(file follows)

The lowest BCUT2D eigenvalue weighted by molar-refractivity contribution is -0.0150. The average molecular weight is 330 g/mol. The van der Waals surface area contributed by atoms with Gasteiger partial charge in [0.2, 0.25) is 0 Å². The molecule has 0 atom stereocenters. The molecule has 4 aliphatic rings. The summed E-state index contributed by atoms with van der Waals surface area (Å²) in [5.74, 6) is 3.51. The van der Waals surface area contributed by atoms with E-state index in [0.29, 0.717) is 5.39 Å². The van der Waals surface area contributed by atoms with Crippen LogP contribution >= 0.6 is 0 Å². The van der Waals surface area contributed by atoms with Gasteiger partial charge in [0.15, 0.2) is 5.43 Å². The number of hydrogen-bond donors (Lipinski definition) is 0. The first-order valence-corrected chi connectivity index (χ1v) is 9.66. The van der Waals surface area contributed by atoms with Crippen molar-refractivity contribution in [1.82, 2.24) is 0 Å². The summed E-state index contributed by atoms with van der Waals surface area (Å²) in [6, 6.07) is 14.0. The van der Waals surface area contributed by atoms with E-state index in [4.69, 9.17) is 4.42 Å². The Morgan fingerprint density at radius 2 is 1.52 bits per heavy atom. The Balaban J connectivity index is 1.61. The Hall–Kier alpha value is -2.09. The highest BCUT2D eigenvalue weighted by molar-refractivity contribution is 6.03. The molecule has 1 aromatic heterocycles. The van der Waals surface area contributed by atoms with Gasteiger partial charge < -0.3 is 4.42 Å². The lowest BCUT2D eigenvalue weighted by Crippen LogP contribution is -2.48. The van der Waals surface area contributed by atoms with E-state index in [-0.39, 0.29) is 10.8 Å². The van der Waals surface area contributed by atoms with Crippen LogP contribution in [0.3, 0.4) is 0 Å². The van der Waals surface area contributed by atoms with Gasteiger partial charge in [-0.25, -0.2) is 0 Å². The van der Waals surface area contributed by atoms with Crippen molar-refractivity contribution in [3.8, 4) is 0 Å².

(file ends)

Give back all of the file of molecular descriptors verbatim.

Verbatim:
The lowest BCUT2D eigenvalue weighted by molar-refractivity contribution is -0.0150. The average molecular weight is 330 g/mol. The van der Waals surface area contributed by atoms with Gasteiger partial charge in [0.2, 0.25) is 0 Å². The molecule has 0 atom stereocenters. The molecule has 4 aliphatic rings. The summed E-state index contributed by atoms with van der Waals surface area (Å²) in [5.74, 6) is 3.51. The van der Waals surface area contributed by atoms with E-state index in [0.29, 0.717) is 5.39 Å². The van der Waals surface area contributed by atoms with Crippen LogP contribution >= 0.6 is 0 Å². The van der Waals surface area contributed by atoms with Gasteiger partial charge in [0.15, 0.2) is 5.43 Å². The number of hydrogen-bond donors (Lipinski definition) is 0. The first-order valence-corrected chi connectivity index (χ1v) is 9.66. The van der Waals surface area contributed by atoms with Crippen molar-refractivity contribution in [1.82, 2.24) is 0 Å². The summed E-state index contributed by atoms with van der Waals surface area (Å²) in [6, 6.07) is 14.0. The van der Waals surface area contributed by atoms with E-state index in [4.69, 9.17) is 4.42 Å². The Morgan fingerprint density at radius 2 is 1.52 bits per heavy atom. The Balaban J connectivity index is 1.61. The Hall–Kier alpha value is -2.09. The highest BCUT2D eigenvalue weighted by molar-refractivity contribution is 6.03. The molecule has 1 aromatic heterocycles. The van der Waals surface area contributed by atoms with Gasteiger partial charge < -0.3 is 4.42 Å². The lowest BCUT2D eigenvalue weighted by Crippen LogP contribution is -2.48. The van der Waals surface area contributed by atoms with E-state index in [-0.39, 0.29) is 10.8 Å². The van der Waals surface area contributed by atoms with Crippen LogP contribution in [0.3, 0.4) is 0 Å². The van der Waals surface area contributed by atoms with Gasteiger partial charge in [-0.25, -0.2) is 0 Å². The van der Waals surface area contributed by atoms with Crippen molar-refractivity contribution in [3.8, 4) is 0 Å².